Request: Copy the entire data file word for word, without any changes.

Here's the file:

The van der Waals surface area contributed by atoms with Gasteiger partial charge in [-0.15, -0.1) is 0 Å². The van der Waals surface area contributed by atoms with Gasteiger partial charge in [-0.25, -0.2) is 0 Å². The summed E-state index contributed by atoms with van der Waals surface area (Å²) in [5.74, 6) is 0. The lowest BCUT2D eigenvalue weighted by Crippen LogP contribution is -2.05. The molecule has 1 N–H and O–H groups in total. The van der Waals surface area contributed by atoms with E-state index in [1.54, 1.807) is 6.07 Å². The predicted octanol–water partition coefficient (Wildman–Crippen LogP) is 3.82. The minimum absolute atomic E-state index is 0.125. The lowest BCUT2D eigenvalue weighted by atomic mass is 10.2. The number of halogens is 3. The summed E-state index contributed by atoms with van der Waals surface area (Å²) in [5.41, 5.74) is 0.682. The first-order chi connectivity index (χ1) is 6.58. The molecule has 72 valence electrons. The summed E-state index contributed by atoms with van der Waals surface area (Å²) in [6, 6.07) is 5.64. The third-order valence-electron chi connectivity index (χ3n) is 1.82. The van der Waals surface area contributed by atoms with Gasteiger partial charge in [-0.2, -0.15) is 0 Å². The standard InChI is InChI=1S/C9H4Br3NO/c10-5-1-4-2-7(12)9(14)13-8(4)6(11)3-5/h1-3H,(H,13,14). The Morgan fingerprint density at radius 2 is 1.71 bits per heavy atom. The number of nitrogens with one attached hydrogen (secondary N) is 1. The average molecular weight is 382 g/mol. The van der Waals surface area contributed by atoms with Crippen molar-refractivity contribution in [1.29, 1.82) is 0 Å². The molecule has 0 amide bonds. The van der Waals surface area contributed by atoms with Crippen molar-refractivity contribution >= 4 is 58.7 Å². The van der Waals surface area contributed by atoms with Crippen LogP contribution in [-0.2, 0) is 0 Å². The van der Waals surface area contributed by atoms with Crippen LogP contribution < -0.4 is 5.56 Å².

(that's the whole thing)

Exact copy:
The van der Waals surface area contributed by atoms with Gasteiger partial charge in [-0.15, -0.1) is 0 Å². The van der Waals surface area contributed by atoms with Gasteiger partial charge in [-0.25, -0.2) is 0 Å². The summed E-state index contributed by atoms with van der Waals surface area (Å²) in [5.74, 6) is 0. The lowest BCUT2D eigenvalue weighted by Crippen LogP contribution is -2.05. The molecule has 1 N–H and O–H groups in total. The van der Waals surface area contributed by atoms with E-state index in [1.54, 1.807) is 6.07 Å². The predicted octanol–water partition coefficient (Wildman–Crippen LogP) is 3.82. The minimum absolute atomic E-state index is 0.125. The lowest BCUT2D eigenvalue weighted by atomic mass is 10.2. The number of halogens is 3. The summed E-state index contributed by atoms with van der Waals surface area (Å²) in [5.41, 5.74) is 0.682. The first-order chi connectivity index (χ1) is 6.58. The molecule has 72 valence electrons. The summed E-state index contributed by atoms with van der Waals surface area (Å²) in [6, 6.07) is 5.64. The third-order valence-electron chi connectivity index (χ3n) is 1.82. The van der Waals surface area contributed by atoms with Gasteiger partial charge in [-0.2, -0.15) is 0 Å². The standard InChI is InChI=1S/C9H4Br3NO/c10-5-1-4-2-7(12)9(14)13-8(4)6(11)3-5/h1-3H,(H,13,14). The Morgan fingerprint density at radius 2 is 1.71 bits per heavy atom. The number of nitrogens with one attached hydrogen (secondary N) is 1. The average molecular weight is 382 g/mol. The van der Waals surface area contributed by atoms with Crippen molar-refractivity contribution in [1.29, 1.82) is 0 Å². The molecule has 0 amide bonds. The van der Waals surface area contributed by atoms with Crippen molar-refractivity contribution >= 4 is 58.7 Å². The van der Waals surface area contributed by atoms with Crippen LogP contribution in [-0.2, 0) is 0 Å². The van der Waals surface area contributed by atoms with Crippen LogP contribution < -0.4 is 5.56 Å².